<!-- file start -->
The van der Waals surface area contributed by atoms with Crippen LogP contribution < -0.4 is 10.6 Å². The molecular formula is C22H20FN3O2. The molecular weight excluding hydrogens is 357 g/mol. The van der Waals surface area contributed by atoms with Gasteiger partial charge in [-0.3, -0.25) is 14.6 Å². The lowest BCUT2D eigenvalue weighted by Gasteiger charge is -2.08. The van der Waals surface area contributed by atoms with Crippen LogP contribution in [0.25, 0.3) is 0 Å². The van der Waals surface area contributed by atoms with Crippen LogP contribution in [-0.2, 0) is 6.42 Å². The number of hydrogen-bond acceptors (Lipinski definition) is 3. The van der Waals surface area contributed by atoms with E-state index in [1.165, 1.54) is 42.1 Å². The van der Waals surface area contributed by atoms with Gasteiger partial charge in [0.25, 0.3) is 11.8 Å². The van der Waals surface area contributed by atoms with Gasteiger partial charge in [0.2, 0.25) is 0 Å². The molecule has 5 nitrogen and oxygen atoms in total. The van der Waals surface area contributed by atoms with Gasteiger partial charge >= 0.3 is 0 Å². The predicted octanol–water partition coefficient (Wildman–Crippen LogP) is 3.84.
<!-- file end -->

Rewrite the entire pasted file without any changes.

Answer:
The van der Waals surface area contributed by atoms with Crippen LogP contribution < -0.4 is 10.6 Å². The molecular formula is C22H20FN3O2. The molecular weight excluding hydrogens is 357 g/mol. The van der Waals surface area contributed by atoms with Gasteiger partial charge in [-0.3, -0.25) is 14.6 Å². The lowest BCUT2D eigenvalue weighted by Gasteiger charge is -2.08. The van der Waals surface area contributed by atoms with Crippen LogP contribution in [0.25, 0.3) is 0 Å². The van der Waals surface area contributed by atoms with Crippen LogP contribution in [-0.2, 0) is 6.42 Å². The number of hydrogen-bond acceptors (Lipinski definition) is 3. The van der Waals surface area contributed by atoms with E-state index in [1.165, 1.54) is 42.1 Å². The van der Waals surface area contributed by atoms with Gasteiger partial charge in [0.25, 0.3) is 11.8 Å². The van der Waals surface area contributed by atoms with Gasteiger partial charge in [0.2, 0.25) is 0 Å². The molecule has 5 nitrogen and oxygen atoms in total. The van der Waals surface area contributed by atoms with Gasteiger partial charge >= 0.3 is 0 Å². The predicted octanol–water partition coefficient (Wildman–Crippen LogP) is 3.84.